where: AS denotes the typical watershed area (m2/m) and denotes the slope in degrees.
Moore et al.  used the following equation to determine SPI:
The drainage density plays an important role in flooding of the area . The drainage basin having high drainage density will drain more runoff quickly into the main rain channel, thus helping in flash flood in the event of heavy rains. The overall length of rivers in a watershed represents the length of a hydraulic network [48,49]. The drainage density is computed by splitting the total drainage distance (km) per 1 km2 area. Drainage density map of the area was prepared from the DEM (Fig. 3g).
The elevation difference shows the terrain’s relative elevation, which is the height difference between places on the terrain [44,50]. The elevation difference condition states the vertical topography surface variance, which is a key element in flash-flood events because it impacts streamlines, speed, and volume of runoff water. The research area’s elevation difference was calculated using a topographical map at a resolution of 1:50,000 to calculate relative topography elevation (meters) in each uniform grid (per 1 km2) (Fig. 3h).
Land use types influence hydrodynamic procedure attributes such as permeability, evapotranspiration, and runoff creation . Low vegetation areas have more runoff, thus enhancing flash floods. Similarly, areas of impermeable surfaces such as roads building etc. also increase runoff and less infiltration of rain water. A land use map of the study area was obtained from the Department of Agriculture and Rural Development (Fig. 3i).
Geomorphological features and processes affect the flooding of the area such as river valleys, hill slopes, configuration of drainage basins [42,52]. The geomorphology map of the study area was derived from a 50,000-scale Hoa Binh geomorphic obtained from Vietnam’s Ministry of Natural Resources and Environment. Eleven geomorphic units are represented in this thematic map (Fig. 3j).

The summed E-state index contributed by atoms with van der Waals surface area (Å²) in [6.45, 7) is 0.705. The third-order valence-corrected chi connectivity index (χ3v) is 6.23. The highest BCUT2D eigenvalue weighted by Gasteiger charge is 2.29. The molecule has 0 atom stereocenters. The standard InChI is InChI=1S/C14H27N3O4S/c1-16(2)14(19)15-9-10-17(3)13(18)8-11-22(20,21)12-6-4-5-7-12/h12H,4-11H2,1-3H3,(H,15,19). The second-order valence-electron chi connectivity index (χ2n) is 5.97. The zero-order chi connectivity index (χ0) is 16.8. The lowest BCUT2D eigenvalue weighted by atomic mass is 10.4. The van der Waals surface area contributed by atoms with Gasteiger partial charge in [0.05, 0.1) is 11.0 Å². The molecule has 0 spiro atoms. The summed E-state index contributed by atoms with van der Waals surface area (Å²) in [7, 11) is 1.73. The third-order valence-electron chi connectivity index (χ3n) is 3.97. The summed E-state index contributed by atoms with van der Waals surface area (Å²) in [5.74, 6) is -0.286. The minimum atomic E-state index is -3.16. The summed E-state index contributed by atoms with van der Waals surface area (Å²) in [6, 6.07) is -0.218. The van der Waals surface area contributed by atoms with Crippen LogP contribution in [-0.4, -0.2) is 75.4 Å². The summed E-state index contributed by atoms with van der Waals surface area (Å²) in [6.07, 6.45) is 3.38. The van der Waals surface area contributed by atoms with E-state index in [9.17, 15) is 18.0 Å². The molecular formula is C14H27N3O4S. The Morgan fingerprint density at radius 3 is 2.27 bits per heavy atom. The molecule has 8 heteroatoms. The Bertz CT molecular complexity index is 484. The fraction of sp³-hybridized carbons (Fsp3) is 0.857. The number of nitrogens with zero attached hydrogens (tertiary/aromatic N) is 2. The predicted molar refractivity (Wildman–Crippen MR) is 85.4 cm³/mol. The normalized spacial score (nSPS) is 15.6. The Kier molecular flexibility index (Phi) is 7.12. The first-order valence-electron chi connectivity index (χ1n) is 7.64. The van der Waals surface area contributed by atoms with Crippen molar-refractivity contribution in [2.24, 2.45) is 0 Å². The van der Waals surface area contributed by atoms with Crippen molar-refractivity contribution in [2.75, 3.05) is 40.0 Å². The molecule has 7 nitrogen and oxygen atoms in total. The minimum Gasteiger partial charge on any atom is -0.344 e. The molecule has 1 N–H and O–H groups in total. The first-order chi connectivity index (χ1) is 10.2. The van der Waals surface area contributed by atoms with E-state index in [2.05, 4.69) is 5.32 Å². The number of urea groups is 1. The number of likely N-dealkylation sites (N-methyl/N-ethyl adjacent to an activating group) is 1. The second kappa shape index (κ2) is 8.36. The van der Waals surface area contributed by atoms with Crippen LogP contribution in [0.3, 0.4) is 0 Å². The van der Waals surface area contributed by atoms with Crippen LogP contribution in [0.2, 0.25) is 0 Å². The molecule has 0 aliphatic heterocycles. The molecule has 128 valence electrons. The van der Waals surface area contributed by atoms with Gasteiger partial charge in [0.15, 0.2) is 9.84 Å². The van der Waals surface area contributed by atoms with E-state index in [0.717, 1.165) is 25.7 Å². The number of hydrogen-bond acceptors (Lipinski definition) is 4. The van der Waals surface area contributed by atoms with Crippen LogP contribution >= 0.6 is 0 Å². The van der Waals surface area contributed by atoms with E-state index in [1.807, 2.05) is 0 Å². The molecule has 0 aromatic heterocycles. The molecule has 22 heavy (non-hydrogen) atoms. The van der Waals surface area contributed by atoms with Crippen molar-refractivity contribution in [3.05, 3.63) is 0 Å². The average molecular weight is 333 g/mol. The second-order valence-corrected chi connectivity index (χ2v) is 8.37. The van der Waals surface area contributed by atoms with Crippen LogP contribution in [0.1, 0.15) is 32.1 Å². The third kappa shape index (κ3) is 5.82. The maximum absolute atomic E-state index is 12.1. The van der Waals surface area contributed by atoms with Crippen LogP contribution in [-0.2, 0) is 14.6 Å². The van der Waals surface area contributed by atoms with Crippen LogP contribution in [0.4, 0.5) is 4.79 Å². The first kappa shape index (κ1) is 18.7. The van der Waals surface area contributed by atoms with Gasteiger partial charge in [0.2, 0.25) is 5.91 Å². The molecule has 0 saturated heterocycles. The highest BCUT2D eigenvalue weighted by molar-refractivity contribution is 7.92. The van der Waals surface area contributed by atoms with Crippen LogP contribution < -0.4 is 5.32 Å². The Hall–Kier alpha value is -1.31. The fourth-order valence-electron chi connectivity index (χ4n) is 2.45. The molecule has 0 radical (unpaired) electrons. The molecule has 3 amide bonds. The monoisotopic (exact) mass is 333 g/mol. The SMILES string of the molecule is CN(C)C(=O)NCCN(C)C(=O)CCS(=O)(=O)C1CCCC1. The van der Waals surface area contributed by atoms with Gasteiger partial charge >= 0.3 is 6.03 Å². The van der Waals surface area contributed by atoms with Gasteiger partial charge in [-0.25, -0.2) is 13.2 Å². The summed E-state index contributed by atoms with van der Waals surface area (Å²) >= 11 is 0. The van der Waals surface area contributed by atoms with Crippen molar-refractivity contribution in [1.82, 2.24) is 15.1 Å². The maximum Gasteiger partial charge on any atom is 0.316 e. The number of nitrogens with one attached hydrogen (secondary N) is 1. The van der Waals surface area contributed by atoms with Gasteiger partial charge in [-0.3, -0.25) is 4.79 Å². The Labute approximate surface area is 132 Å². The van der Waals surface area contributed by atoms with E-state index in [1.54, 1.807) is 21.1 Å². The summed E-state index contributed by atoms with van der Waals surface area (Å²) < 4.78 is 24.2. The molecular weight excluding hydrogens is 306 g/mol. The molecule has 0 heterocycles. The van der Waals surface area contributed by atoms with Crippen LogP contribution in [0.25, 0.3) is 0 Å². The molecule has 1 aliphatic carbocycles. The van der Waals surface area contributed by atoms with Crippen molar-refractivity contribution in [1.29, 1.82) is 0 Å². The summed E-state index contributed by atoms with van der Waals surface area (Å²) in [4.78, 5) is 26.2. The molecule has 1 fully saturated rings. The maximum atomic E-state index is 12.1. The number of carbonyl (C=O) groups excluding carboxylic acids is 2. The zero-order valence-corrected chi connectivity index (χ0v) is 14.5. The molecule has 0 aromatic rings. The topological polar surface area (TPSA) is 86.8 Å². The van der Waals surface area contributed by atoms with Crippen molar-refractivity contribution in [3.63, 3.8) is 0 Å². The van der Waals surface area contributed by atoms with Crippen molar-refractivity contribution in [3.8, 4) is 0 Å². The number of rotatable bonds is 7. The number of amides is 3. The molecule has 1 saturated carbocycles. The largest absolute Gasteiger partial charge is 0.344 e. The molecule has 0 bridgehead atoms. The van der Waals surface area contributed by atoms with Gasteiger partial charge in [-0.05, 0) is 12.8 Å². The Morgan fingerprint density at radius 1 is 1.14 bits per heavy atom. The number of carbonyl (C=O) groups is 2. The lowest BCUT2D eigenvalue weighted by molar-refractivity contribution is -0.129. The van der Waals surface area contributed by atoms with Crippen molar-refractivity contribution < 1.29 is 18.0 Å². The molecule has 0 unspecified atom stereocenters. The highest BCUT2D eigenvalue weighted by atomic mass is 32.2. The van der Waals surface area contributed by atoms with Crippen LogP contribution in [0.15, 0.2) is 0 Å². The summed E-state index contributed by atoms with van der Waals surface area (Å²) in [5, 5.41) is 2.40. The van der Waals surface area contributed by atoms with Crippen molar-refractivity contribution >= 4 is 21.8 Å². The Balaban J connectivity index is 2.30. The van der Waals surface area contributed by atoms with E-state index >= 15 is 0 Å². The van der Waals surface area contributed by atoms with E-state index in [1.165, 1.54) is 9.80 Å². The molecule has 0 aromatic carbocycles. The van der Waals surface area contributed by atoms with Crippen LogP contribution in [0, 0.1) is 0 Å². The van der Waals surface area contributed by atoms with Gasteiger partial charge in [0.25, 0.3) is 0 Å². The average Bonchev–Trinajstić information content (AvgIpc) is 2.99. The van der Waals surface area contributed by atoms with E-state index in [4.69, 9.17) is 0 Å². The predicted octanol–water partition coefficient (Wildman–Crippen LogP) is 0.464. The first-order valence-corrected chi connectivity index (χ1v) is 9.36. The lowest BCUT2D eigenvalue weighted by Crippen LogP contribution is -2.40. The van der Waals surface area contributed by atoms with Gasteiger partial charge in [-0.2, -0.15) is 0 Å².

Types of structures affect the natural flow of the water, thus flooding process . In the study area, the NH-route passes three main structural zones: Da River, Fansipan, and Nam Co. (Fig. 3k). This map was derived from the geology map of the area.
Lithology is one of the factors which affects the occurrence flash floods [12,31]. Impervious rocks have more runoff in the event of rainfall and thus increasing possibility of flash floods depending on their nature and area distribution. Five lithological classes present the research region (Fig. 3n). The lithological map of the study area was derived from the Hoa Binh lithological map, which was published by the Vietnamese Ministry of Natural Resources and Environment on a scale of 1:50,000.
As in the case of geology, the nature and type of weathering crust affect the runoff and infiltration [53,54]. Impervious material forming weathering crust will have more runoff in comparison to previous material. The research site is in a sub-tropical climate that has resulted in a variety of weathering crusts. The weathering crust map was derived from the published map of Hoa Binh province (Scale 1:50,000) of the Vietnamese Ministry of Natural Resources and Environment (Fig. 3m).